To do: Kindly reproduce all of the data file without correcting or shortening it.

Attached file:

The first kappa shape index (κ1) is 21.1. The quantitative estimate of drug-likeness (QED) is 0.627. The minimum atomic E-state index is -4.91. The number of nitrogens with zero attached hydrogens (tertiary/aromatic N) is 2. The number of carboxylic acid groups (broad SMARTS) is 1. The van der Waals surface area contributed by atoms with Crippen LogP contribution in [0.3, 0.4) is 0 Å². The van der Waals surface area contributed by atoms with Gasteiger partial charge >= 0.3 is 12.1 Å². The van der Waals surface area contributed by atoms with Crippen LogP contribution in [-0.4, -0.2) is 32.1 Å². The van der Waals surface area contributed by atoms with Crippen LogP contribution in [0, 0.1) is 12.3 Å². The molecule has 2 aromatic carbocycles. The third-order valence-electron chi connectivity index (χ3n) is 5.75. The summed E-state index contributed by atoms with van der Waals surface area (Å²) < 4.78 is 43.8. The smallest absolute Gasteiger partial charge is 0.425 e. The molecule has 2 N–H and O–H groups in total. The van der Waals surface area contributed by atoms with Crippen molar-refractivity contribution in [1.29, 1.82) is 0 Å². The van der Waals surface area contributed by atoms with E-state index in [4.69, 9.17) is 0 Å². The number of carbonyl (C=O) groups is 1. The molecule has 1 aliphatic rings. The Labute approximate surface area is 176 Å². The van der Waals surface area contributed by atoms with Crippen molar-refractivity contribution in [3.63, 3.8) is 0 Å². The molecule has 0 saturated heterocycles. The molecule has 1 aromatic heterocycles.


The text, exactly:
The first kappa shape index (κ1) is 21.1. The quantitative estimate of drug-likeness (QED) is 0.627. The minimum atomic E-state index is -4.91. The number of nitrogens with zero attached hydrogens (tertiary/aromatic N) is 2. The number of carboxylic acid groups (broad SMARTS) is 1. The van der Waals surface area contributed by atoms with Crippen LogP contribution in [0.3, 0.4) is 0 Å². The van der Waals surface area contributed by atoms with Gasteiger partial charge >= 0.3 is 12.1 Å². The van der Waals surface area contributed by atoms with Crippen LogP contribution in [-0.4, -0.2) is 32.1 Å². The van der Waals surface area contributed by atoms with Crippen LogP contribution in [0, 0.1) is 12.3 Å². The molecule has 2 aromatic carbocycles. The third-order valence-electron chi connectivity index (χ3n) is 5.75. The summed E-state index contributed by atoms with van der Waals surface area (Å²) < 4.78 is 43.8. The smallest absolute Gasteiger partial charge is 0.425 e. The molecule has 2 N–H and O–H groups in total. The van der Waals surface area contributed by atoms with Crippen molar-refractivity contribution in [1.29, 1.82) is 0 Å². The van der Waals surface area contributed by atoms with E-state index in [4.69, 9.17) is 0 Å². The number of carbonyl (C=O) groups is 1. The molecule has 1 aliphatic rings. The Labute approximate surface area is 176 Å². The van der Waals surface area contributed by atoms with Crippen molar-refractivity contribution in [3.63, 3.8) is 0 Å². The molecule has 0 saturated heterocycles. The molecule has 1 aromatic heterocycles.